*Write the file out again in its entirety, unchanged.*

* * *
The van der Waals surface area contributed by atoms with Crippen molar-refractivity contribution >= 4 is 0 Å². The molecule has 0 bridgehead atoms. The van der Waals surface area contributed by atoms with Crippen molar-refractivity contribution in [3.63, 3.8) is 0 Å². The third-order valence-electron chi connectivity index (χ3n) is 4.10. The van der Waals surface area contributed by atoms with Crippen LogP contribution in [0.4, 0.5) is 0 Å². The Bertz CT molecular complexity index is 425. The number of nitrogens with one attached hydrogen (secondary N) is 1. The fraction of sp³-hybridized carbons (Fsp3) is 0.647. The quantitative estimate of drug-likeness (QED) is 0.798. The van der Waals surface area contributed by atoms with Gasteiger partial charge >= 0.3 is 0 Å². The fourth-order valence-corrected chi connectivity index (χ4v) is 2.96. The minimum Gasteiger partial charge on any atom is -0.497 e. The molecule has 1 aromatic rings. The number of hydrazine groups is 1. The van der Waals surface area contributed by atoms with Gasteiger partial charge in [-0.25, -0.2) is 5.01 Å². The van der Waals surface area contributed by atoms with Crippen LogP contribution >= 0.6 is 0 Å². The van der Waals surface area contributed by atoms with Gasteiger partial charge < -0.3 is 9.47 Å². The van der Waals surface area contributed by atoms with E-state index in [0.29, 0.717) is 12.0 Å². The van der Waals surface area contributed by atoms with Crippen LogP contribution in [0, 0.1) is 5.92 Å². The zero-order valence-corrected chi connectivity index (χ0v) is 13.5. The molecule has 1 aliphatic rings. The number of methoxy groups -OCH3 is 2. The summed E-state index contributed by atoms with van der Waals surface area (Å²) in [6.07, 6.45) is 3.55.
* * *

The van der Waals surface area contributed by atoms with Crippen molar-refractivity contribution >= 4 is 0 Å². The molecule has 0 bridgehead atoms. The van der Waals surface area contributed by atoms with Crippen molar-refractivity contribution in [3.63, 3.8) is 0 Å². The third-order valence-electron chi connectivity index (χ3n) is 4.10. The van der Waals surface area contributed by atoms with Crippen LogP contribution in [0.4, 0.5) is 0 Å². The Bertz CT molecular complexity index is 425. The number of nitrogens with one attached hydrogen (secondary N) is 1. The fraction of sp³-hybridized carbons (Fsp3) is 0.647. The quantitative estimate of drug-likeness (QED) is 0.798. The van der Waals surface area contributed by atoms with Gasteiger partial charge >= 0.3 is 0 Å². The fourth-order valence-corrected chi connectivity index (χ4v) is 2.96. The minimum Gasteiger partial charge on any atom is -0.497 e. The molecule has 1 aromatic rings. The number of hydrazine groups is 1. The van der Waals surface area contributed by atoms with Gasteiger partial charge in [-0.25, -0.2) is 5.01 Å². The van der Waals surface area contributed by atoms with Crippen LogP contribution >= 0.6 is 0 Å². The van der Waals surface area contributed by atoms with Gasteiger partial charge < -0.3 is 9.47 Å². The van der Waals surface area contributed by atoms with E-state index in [0.29, 0.717) is 12.0 Å². The van der Waals surface area contributed by atoms with Crippen LogP contribution in [0, 0.1) is 5.92 Å². The zero-order valence-corrected chi connectivity index (χ0v) is 13.5. The molecule has 1 aliphatic rings. The number of methoxy groups -OCH3 is 2. The summed E-state index contributed by atoms with van der Waals surface area (Å²) in [6.07, 6.45) is 3.55.